Asian Shares Mixed Amid China Chip Woes

Asian stocks ended mixed on Monday after reports suggested that Apple has put on hold plans to use memory chips from China’s Yangtze Memory Technologies Co. in its products.

The report comes just a week after the White House unveiled sweeping regulations that limit the sale of semiconductors and chip-making equipment to Chinese customers.

Meanwhile, the iPhone manufacturing hub of Zhengzhou locked down one of its most-populated districts to tame a virus flare-up as President Xi Jinping signaled no change to the Covid-Zero policy.

Expectations of continued monetary policy tightening by the U.S. Federal Reserve and the escalating Russia-Ukraine war also added to worries over global financial stability.

Chinese shares closed higher as President Xi promised steps to boost the struggling economy and the country’s central bank held its key policy rates steady. The benchmark Shanghai Composite Index rose 0.4 percent to 3,084.94.

Hong Kong’s Hang Seng Index reversed course to end 0.2 percent higher at 16,612.90 as investors kept their eyes on the weeklong Communist Party congress in China and key economic data out of China due later in the week.

The Taiwan Weighted Index slumped 1.2 percent to 12,966.05 after Xi’s speech at the party congress. At the opening ceremony of the ruling Communist Party of China’s 20th National Congress, Xi said China “will never promise to renounce the use of force” for reunification.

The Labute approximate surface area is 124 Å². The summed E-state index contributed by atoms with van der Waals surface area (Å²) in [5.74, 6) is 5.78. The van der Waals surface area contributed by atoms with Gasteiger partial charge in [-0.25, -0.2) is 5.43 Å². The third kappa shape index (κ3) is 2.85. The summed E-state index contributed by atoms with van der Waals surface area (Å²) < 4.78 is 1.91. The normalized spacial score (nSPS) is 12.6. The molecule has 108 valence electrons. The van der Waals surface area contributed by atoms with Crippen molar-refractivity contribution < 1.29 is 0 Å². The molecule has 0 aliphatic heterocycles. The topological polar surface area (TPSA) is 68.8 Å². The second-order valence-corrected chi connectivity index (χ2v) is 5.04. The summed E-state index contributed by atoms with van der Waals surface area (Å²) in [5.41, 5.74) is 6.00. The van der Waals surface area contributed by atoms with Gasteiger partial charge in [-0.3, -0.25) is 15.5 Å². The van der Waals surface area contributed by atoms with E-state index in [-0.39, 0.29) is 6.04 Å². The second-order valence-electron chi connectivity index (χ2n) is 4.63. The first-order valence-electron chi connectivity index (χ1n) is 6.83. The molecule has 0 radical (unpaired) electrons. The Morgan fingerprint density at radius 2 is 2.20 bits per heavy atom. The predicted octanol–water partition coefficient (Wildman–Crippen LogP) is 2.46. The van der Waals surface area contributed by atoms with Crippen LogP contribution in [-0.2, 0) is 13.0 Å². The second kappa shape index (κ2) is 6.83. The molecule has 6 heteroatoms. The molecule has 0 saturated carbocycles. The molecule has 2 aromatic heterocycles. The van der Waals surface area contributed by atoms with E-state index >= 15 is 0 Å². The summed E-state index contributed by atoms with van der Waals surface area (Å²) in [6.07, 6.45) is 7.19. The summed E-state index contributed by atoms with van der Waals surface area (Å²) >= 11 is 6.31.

Japanese shares fell sharply as worries lingered over rising bond yields and recession risks. The Nikkei 225 Index tumbled 1.2 percent to 26,775.79, while the broader Topix index closed 1.0 percent lower at 1,879.56.

Drug makers led the losses, with Astellas losing 1.4 percent and Daiichi Sankyo falling 3.3 percent. Heavyweights SoftBank and Fast Retailing ended down 1.8 percent and 1.3 percent, respectively.

Seoul stocks rose for a second straight session, with the Kospi rising 0.3 percent to 2,219.71 as investors hunted for bargains. Kakao Corp., the country’s top messaging app, plummeted 5.9 percent after a major outage over the weekend disrupted service for more than 53 million users worldwide.

Australian stocks fell as worries about a potential global recession pulled down commodity-related stocks. Investors also awaited quarterly production reports from mining giants for direction.

The benchmark S&P/ASX 200 Index slid 1.4 percent to 6,664.40, while the broader All Ordinaries Index ended 1.4 percent lower at 6,854.30. Construction materials producer Adbri plunged 22 percent on news of its CEO’s exit.

Across the Tasman Sea, New Zealand’s benchmark S&P/NZX 50 Index shed 0.8 percent to settle at 10,785.92.

U.S. stocks slumped Friday and bond yields spiked after a closely watched survey showed inflation expectations were increasing, adding to worries around the Fed’s policy tightening.

Investors also reacted to a mixed bag of earnings results from large banks and the unchanged reading in retail sales last month.

The tech-heavy Nasdaq Composite lost 3.1 percent to hit its lowest closing level in over two years, while the Dow gave up 1.3 percent and the S&P 500 tumbled 2.4 percent.

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